If you own a vehicle, future car accidents are a fact of life. Even if you are an excellent defensive driver, the chances of having a car accident over the life of your vehicle are relatively high.
If you are involved in an injury accident, law enforcement will show up to conduct an investigation and make a report. While you may have been taught not to speak to the police because what you say can be used against you later, there are certain things that you must do at the scene of an accident. You should also not do other things at the scene of an accident.
Here are some do's and don'ts to get you through this stressful time without potentially damaging your future car accident lawsuit:
Do: Politely Produce the Necessary Documents Asked for by the Officer
As part of the privilege of driving, you signed a form when you obtained your driver's license stating that law enforcement officers have the right to ask you to produce your license, car insurance, and vehicle registration.
Each of these things is vital for law enforcement to be able to write their accident report and obtain accurate contact information from everyone involved. And, most importantly, you are required by law to comply. If you do not comply with their request, you could be arrested. So, don't argue or be angry about this request—hand over your documents in a polite manner.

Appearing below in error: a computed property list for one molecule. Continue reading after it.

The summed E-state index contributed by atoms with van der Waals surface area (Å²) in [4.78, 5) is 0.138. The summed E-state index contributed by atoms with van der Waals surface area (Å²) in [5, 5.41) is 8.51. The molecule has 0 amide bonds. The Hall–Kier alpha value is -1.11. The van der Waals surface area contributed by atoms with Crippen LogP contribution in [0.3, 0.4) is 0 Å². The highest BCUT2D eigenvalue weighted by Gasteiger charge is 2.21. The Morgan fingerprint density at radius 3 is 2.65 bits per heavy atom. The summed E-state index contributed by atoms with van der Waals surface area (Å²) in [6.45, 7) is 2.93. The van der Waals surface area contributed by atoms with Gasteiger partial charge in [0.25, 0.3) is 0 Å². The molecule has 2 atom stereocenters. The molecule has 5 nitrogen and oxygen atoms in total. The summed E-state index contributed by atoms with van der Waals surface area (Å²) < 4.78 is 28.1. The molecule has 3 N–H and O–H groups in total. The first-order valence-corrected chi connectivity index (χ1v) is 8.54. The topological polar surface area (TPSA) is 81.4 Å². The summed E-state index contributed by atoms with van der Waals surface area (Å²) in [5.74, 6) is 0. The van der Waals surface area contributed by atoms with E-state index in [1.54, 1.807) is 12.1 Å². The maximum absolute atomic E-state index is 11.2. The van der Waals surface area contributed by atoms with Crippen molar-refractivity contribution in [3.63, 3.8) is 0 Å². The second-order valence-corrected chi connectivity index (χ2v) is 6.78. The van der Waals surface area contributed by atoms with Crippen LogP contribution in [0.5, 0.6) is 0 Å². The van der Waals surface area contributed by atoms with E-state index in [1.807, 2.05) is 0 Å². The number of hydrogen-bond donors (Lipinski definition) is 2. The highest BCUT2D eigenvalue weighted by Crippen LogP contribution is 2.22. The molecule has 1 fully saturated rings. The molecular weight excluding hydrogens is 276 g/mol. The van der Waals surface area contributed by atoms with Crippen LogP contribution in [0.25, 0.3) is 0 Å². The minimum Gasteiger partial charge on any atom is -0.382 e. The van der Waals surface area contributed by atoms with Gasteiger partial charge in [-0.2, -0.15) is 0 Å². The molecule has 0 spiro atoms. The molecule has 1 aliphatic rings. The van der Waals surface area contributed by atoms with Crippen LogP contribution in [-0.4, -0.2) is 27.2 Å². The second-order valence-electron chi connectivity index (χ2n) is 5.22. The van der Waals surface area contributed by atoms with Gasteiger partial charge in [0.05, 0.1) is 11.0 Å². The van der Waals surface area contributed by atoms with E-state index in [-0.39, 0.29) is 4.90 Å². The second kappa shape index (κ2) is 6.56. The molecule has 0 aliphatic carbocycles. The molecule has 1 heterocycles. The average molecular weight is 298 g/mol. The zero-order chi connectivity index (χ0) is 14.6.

Don't: Admit Fault or Apologize for Causing the Accident to Anyone Onscene
One of the most common ways people damage their future car accident lawsuits is by admitting fault or apologizing for causing an accident while on the scene.
Whether you admit fault to the law enforcement officer or a witness of the accident, this information may end up in the official police report. It will definitely be used against you in court in the future.
For this reason, never admit fault or apologize for causing an accident, even if it's glaringly apparent that you are at fault.
Do: Let Law Enforcement Know You are Shaken Up About the Accident and Would like to Consult an Attorney
Car accident scenes are hectic and anxiety-inducing for most people. For this reason, it is reasonable just after an accident to let law enforcement know that you've been shaken up and you don't feel that it's appropriate for you to discuss the accident and detail.
If law enforcement presses you and keeps asking questions about the accident, you absolutely have the right to let them know that you would prefer to consult an attorney before answering any more of their questions.
By law, this will immediately stop them from asking you any further questions.
To learn more, contact a car accident attorney in your area.